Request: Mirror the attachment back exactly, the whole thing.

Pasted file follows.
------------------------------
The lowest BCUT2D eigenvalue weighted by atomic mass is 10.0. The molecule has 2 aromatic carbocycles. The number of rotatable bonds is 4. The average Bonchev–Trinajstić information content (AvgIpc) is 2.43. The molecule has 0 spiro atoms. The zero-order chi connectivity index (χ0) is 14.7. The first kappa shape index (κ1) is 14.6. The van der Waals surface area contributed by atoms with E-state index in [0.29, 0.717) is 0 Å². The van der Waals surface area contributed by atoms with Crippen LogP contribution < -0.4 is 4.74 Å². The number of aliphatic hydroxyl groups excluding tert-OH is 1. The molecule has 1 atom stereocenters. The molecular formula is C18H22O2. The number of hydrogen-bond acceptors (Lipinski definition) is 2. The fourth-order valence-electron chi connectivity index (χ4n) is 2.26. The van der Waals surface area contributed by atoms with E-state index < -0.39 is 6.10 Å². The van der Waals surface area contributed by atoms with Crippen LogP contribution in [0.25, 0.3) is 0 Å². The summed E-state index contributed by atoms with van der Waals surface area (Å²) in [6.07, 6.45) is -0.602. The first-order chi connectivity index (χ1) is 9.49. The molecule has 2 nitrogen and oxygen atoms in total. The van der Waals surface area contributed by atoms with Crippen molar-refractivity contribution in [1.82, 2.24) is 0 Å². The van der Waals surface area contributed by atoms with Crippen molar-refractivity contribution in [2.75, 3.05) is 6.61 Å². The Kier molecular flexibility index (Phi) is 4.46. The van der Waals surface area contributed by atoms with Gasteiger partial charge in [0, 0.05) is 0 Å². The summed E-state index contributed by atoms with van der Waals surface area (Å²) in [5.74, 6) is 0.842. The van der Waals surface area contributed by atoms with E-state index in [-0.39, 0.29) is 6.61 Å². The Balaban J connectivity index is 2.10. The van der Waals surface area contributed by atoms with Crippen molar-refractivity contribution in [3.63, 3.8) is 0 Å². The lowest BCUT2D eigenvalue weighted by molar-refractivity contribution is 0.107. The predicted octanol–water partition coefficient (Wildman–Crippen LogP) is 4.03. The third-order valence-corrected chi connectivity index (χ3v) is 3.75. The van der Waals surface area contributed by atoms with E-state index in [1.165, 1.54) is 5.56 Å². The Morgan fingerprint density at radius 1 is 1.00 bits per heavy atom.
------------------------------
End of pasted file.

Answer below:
The lowest BCUT2D eigenvalue weighted by atomic mass is 10.0. The molecule has 2 aromatic carbocycles. The number of rotatable bonds is 4. The average Bonchev–Trinajstić information content (AvgIpc) is 2.43. The molecule has 0 spiro atoms. The zero-order chi connectivity index (χ0) is 14.7. The first kappa shape index (κ1) is 14.6. The van der Waals surface area contributed by atoms with E-state index in [0.29, 0.717) is 0 Å². The van der Waals surface area contributed by atoms with Crippen LogP contribution < -0.4 is 4.74 Å². The number of aliphatic hydroxyl groups excluding tert-OH is 1. The molecule has 1 atom stereocenters. The molecular formula is C18H22O2. The number of hydrogen-bond acceptors (Lipinski definition) is 2. The fourth-order valence-electron chi connectivity index (χ4n) is 2.26. The van der Waals surface area contributed by atoms with E-state index < -0.39 is 6.10 Å². The van der Waals surface area contributed by atoms with Crippen LogP contribution in [0.25, 0.3) is 0 Å². The summed E-state index contributed by atoms with van der Waals surface area (Å²) in [6.07, 6.45) is -0.602. The first-order chi connectivity index (χ1) is 9.49. The molecule has 2 nitrogen and oxygen atoms in total. The van der Waals surface area contributed by atoms with Crippen molar-refractivity contribution in [1.82, 2.24) is 0 Å². The van der Waals surface area contributed by atoms with Crippen molar-refractivity contribution in [2.75, 3.05) is 6.61 Å². The Kier molecular flexibility index (Phi) is 4.46. The van der Waals surface area contributed by atoms with Gasteiger partial charge in [0, 0.05) is 0 Å². The summed E-state index contributed by atoms with van der Waals surface area (Å²) in [5.74, 6) is 0.842. The van der Waals surface area contributed by atoms with E-state index in [-0.39, 0.29) is 6.61 Å². The Balaban J connectivity index is 2.10. The van der Waals surface area contributed by atoms with Crippen molar-refractivity contribution in [3.63, 3.8) is 0 Å². The lowest BCUT2D eigenvalue weighted by molar-refractivity contribution is 0.107. The predicted octanol–water partition coefficient (Wildman–Crippen LogP) is 4.03. The third-order valence-corrected chi connectivity index (χ3v) is 3.75. The van der Waals surface area contributed by atoms with E-state index in [1.165, 1.54) is 5.56 Å². The Morgan fingerprint density at radius 1 is 1.00 bits per heavy atom.